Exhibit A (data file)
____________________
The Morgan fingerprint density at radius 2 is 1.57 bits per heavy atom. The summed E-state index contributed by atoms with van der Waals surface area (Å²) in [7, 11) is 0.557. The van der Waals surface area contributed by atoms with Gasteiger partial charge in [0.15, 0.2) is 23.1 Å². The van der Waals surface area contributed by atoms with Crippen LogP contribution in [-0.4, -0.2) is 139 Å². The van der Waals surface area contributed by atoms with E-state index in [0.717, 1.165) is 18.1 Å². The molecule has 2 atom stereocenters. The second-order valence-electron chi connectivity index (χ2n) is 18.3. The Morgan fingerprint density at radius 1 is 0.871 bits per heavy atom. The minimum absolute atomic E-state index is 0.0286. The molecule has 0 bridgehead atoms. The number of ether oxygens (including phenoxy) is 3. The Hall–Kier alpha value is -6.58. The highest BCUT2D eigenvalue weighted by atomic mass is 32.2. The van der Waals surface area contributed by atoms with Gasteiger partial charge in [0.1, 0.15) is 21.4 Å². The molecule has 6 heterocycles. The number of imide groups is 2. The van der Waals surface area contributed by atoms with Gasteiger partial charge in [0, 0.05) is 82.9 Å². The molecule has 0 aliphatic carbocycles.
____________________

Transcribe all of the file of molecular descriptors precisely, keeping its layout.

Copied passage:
The Morgan fingerprint density at radius 2 is 1.57 bits per heavy atom. The summed E-state index contributed by atoms with van der Waals surface area (Å²) in [7, 11) is 0.557. The van der Waals surface area contributed by atoms with Gasteiger partial charge in [0.15, 0.2) is 23.1 Å². The van der Waals surface area contributed by atoms with Crippen LogP contribution in [-0.4, -0.2) is 139 Å². The van der Waals surface area contributed by atoms with E-state index in [0.717, 1.165) is 18.1 Å². The molecule has 2 atom stereocenters. The second-order valence-electron chi connectivity index (χ2n) is 18.3. The Morgan fingerprint density at radius 1 is 0.871 bits per heavy atom. The minimum absolute atomic E-state index is 0.0286. The molecule has 0 bridgehead atoms. The number of ether oxygens (including phenoxy) is 3. The Hall–Kier alpha value is -6.58. The highest BCUT2D eigenvalue weighted by atomic mass is 32.2. The van der Waals surface area contributed by atoms with Gasteiger partial charge in [0.1, 0.15) is 21.4 Å². The molecule has 6 heterocycles. The number of imide groups is 2. The van der Waals surface area contributed by atoms with Gasteiger partial charge in [0, 0.05) is 82.9 Å². The molecule has 0 aliphatic carbocycles.